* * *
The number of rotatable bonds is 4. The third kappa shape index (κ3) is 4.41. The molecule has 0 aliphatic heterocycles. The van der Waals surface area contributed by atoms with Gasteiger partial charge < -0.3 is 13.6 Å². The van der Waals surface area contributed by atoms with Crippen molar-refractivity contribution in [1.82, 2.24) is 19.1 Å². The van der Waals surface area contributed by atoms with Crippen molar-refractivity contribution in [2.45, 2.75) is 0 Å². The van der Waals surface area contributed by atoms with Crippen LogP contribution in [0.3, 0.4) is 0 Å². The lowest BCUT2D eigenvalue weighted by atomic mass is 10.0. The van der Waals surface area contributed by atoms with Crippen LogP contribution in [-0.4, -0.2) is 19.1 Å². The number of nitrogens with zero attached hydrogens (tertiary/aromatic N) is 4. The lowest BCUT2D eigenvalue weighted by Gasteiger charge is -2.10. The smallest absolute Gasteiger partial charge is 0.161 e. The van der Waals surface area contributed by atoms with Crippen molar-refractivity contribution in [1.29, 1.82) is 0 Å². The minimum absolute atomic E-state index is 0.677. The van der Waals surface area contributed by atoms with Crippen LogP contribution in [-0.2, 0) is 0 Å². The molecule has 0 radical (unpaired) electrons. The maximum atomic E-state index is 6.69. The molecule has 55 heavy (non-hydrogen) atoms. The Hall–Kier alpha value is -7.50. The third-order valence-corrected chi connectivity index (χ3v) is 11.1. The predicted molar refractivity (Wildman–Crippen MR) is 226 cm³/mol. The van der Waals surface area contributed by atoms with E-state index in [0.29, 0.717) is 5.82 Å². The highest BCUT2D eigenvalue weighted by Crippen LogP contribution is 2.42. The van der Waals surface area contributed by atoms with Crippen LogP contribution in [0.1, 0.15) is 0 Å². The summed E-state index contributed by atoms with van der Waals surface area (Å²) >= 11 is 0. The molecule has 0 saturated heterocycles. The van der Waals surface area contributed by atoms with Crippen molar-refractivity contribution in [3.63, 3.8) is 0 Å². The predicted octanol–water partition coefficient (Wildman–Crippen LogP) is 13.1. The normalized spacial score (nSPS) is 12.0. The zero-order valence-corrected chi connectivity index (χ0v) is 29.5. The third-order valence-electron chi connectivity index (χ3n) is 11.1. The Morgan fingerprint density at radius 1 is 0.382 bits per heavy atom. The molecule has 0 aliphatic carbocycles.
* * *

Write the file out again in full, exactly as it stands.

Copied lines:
The number of rotatable bonds is 4. The third kappa shape index (κ3) is 4.41. The molecule has 0 aliphatic heterocycles. The van der Waals surface area contributed by atoms with Gasteiger partial charge < -0.3 is 13.6 Å². The van der Waals surface area contributed by atoms with Crippen molar-refractivity contribution in [1.82, 2.24) is 19.1 Å². The van der Waals surface area contributed by atoms with Crippen molar-refractivity contribution in [2.45, 2.75) is 0 Å². The van der Waals surface area contributed by atoms with Crippen LogP contribution in [0.3, 0.4) is 0 Å². The lowest BCUT2D eigenvalue weighted by atomic mass is 10.0. The van der Waals surface area contributed by atoms with Crippen LogP contribution in [-0.4, -0.2) is 19.1 Å². The number of nitrogens with zero attached hydrogens (tertiary/aromatic N) is 4. The lowest BCUT2D eigenvalue weighted by Gasteiger charge is -2.10. The smallest absolute Gasteiger partial charge is 0.161 e. The van der Waals surface area contributed by atoms with Crippen molar-refractivity contribution in [1.29, 1.82) is 0 Å². The minimum absolute atomic E-state index is 0.677. The van der Waals surface area contributed by atoms with Crippen LogP contribution in [-0.2, 0) is 0 Å². The molecule has 0 radical (unpaired) electrons. The maximum atomic E-state index is 6.69. The molecule has 55 heavy (non-hydrogen) atoms. The Hall–Kier alpha value is -7.50. The third-order valence-corrected chi connectivity index (χ3v) is 11.1. The predicted molar refractivity (Wildman–Crippen MR) is 226 cm³/mol. The van der Waals surface area contributed by atoms with E-state index in [0.29, 0.717) is 5.82 Å². The highest BCUT2D eigenvalue weighted by Crippen LogP contribution is 2.42. The van der Waals surface area contributed by atoms with Crippen LogP contribution in [0.1, 0.15) is 0 Å². The summed E-state index contributed by atoms with van der Waals surface area (Å²) >= 11 is 0. The molecule has 0 saturated heterocycles. The van der Waals surface area contributed by atoms with Crippen molar-refractivity contribution in [3.63, 3.8) is 0 Å². The predicted octanol–water partition coefficient (Wildman–Crippen LogP) is 13.1. The normalized spacial score (nSPS) is 12.0. The zero-order valence-corrected chi connectivity index (χ0v) is 29.5. The third-order valence-electron chi connectivity index (χ3n) is 11.1. The Morgan fingerprint density at radius 1 is 0.382 bits per heavy atom. The molecule has 0 aliphatic carbocycles.